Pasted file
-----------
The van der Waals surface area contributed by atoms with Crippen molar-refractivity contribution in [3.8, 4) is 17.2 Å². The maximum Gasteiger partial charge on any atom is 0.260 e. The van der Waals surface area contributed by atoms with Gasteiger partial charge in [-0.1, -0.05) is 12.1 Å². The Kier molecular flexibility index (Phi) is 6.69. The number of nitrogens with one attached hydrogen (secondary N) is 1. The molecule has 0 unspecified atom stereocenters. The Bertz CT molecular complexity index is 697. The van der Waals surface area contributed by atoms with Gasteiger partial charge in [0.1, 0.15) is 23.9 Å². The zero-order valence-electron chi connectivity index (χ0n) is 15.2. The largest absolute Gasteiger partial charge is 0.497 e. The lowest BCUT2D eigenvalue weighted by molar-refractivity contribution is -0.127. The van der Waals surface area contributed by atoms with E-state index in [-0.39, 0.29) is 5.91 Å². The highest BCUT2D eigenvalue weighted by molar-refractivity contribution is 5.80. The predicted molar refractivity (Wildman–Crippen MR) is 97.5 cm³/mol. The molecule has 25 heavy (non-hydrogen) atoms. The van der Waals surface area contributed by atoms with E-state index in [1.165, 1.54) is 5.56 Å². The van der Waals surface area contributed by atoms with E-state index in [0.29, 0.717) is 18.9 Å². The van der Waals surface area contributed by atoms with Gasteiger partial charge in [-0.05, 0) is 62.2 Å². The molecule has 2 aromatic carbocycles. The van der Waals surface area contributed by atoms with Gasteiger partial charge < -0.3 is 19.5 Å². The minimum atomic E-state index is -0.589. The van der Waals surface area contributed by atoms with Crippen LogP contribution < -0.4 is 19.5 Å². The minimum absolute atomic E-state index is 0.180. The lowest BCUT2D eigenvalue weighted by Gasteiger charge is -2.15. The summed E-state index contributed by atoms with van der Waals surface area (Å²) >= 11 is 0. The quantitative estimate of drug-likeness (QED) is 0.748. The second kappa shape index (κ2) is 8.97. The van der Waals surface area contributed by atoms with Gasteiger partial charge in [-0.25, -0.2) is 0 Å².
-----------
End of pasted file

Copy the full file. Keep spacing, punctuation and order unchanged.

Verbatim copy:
The van der Waals surface area contributed by atoms with Crippen molar-refractivity contribution in [3.8, 4) is 17.2 Å². The maximum Gasteiger partial charge on any atom is 0.260 e. The van der Waals surface area contributed by atoms with Gasteiger partial charge in [-0.1, -0.05) is 12.1 Å². The Kier molecular flexibility index (Phi) is 6.69. The number of nitrogens with one attached hydrogen (secondary N) is 1. The molecule has 0 unspecified atom stereocenters. The Bertz CT molecular complexity index is 697. The van der Waals surface area contributed by atoms with Gasteiger partial charge in [0.1, 0.15) is 23.9 Å². The zero-order valence-electron chi connectivity index (χ0n) is 15.2. The largest absolute Gasteiger partial charge is 0.497 e. The lowest BCUT2D eigenvalue weighted by molar-refractivity contribution is -0.127. The van der Waals surface area contributed by atoms with E-state index in [-0.39, 0.29) is 5.91 Å². The highest BCUT2D eigenvalue weighted by molar-refractivity contribution is 5.80. The predicted molar refractivity (Wildman–Crippen MR) is 97.5 cm³/mol. The molecule has 25 heavy (non-hydrogen) atoms. The van der Waals surface area contributed by atoms with E-state index in [1.165, 1.54) is 5.56 Å². The van der Waals surface area contributed by atoms with E-state index in [0.29, 0.717) is 18.9 Å². The van der Waals surface area contributed by atoms with Gasteiger partial charge in [-0.05, 0) is 62.2 Å². The molecule has 2 aromatic carbocycles. The van der Waals surface area contributed by atoms with Gasteiger partial charge < -0.3 is 19.5 Å². The minimum atomic E-state index is -0.589. The van der Waals surface area contributed by atoms with Crippen LogP contribution < -0.4 is 19.5 Å². The minimum absolute atomic E-state index is 0.180. The lowest BCUT2D eigenvalue weighted by Gasteiger charge is -2.15. The summed E-state index contributed by atoms with van der Waals surface area (Å²) >= 11 is 0. The quantitative estimate of drug-likeness (QED) is 0.748. The second kappa shape index (κ2) is 8.97. The van der Waals surface area contributed by atoms with Gasteiger partial charge in [-0.25, -0.2) is 0 Å².